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Unless federal courts say otherwise, in two weeks, the 2020 Census count will officially come to an end.

That looming deadline is prompting last-minute pushes by several different groups who want to make sure they're not left out: people of color and rural Coloradans.

The Colorado Department of Agriculture said Tuesday that seven rural counties have a response rate of 50% or less, including Baca and Cheyenne, on the Eastern Plains: Conejos, Costilla and Saguache counties in the San Luis Valley; Dolores County, in southwestern Colorado and Routt, in northwestern Colorado. Costilla is the lowest, at 27.6%.

Colorado's overall self-response rate is 69.1%, compared to the national response rate of 65.9%, according to the U.S. Census Bureau. For total response rate, including from door-to-door, Colorado is at 84.9%, compared to the national average of 83.2%

Census takers in Colorado are currently following up with households that have not yet responded

A statement from the Colorado ag department said that "accurate census data from Colorado’s rural communities is vital, as the information is used as the reference for distribution of many federal dollars, including funding for the school lunch program, Medicaid and Medicare, highway construction, USDA’s Supplemental Nutrition Assistance Program and Women, Infants and Children Supplemental Nutrition Program, and more."

The Colorado Latino Democratic Caucus has also issued a call to Colorado Latinos to fill out the Census. In a September 13 video, in both English and Spanish, Democratic state Sen. Julie Gonzales of Denver said the census is "not a partisan issue. A failed census fails the whole country." She also reminded those watching that the information provided in the census is by law required to be strictly confidential. Democratic state Rep. Monica Duran of Wheat Ridge added that the information is to be kept confidential for 72 years. "Immigration and Customs Enforcement, law enforcement officer, courts, landlords and even your employers" cannot access this information.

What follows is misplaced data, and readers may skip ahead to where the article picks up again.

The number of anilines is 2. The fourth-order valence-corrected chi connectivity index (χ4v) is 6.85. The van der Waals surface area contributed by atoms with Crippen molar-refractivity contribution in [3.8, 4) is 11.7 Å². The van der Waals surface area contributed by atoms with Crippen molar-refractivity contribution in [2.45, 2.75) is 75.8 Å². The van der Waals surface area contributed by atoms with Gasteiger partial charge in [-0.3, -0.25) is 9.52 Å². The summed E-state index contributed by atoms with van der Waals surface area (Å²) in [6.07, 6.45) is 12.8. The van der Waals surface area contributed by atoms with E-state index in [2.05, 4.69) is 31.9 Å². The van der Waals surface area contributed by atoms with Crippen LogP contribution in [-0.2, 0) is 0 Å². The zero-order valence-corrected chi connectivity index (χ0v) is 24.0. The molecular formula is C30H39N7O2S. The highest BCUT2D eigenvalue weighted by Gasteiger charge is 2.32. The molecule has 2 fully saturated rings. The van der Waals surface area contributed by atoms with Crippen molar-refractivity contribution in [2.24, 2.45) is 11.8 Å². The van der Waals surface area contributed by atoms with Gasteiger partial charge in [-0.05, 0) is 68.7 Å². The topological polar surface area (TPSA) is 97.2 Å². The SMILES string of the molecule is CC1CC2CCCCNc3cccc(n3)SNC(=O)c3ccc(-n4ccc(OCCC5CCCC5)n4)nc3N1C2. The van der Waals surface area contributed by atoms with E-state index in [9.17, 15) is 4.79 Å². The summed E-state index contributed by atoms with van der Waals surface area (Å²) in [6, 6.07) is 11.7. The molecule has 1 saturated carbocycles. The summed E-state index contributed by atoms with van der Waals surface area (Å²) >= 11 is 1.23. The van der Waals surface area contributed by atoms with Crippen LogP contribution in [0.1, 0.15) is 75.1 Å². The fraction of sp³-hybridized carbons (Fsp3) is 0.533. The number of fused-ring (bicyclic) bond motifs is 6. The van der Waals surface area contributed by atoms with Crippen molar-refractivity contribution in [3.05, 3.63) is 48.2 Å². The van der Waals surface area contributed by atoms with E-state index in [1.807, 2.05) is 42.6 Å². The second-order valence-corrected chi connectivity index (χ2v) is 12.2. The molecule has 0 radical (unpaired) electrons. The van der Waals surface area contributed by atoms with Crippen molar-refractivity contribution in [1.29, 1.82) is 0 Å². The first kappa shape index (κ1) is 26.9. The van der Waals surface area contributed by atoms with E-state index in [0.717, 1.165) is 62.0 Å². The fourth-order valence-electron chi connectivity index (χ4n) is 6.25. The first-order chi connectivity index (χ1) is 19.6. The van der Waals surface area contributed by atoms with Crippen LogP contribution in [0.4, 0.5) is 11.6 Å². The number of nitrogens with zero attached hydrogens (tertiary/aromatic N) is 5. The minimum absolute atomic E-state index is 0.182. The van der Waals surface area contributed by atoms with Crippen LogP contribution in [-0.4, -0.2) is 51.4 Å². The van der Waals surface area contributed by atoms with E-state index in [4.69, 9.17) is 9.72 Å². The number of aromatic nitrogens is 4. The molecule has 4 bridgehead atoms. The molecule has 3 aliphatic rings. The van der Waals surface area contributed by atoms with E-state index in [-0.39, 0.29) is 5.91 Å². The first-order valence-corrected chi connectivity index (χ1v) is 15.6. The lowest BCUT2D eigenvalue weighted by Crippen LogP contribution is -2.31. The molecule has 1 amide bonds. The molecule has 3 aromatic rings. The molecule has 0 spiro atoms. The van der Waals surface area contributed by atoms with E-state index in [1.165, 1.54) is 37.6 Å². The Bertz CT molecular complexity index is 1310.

The census does not ask for a Social Security number or "whether you are a citizen," said state Rep. Adrienne Benavidez of Adams County. They also provided tips on how to identify census workers who go door-to-door.

There are three ways to fill out the Census form:

Field collection of census data is due to end on September 30, about a month earlier than originally scheduled. That's led to claims that the Trump administration is trying to politicize the count to favor Republicans. The New York Times reported in August that U.S. Rep. Steny Hoyer of Maryland, the House majority leader, called the change an attempt to undercount poor communities with large numbers of immigrants and ethnic minorities.

At least four lawsuits have been filed against the president and U.S. Census Bureau on how the census is being conducted. Colorado is part of a multi-state lawsuit filed in July, seeking to require that all persons be counted, including undocumented immigrants. A three-judge panel in the Southern District of New York, where the lawsuit was filed, ruled in favor of the states on September 10.

On September 5, A federal judge in Northern California granted a temporary restraining order against the Trump administration to force the Census Bureau to continue counting past September 30. A full hearing on the lawsuit, filed by the National Urban League, is scheduled for Thursday.

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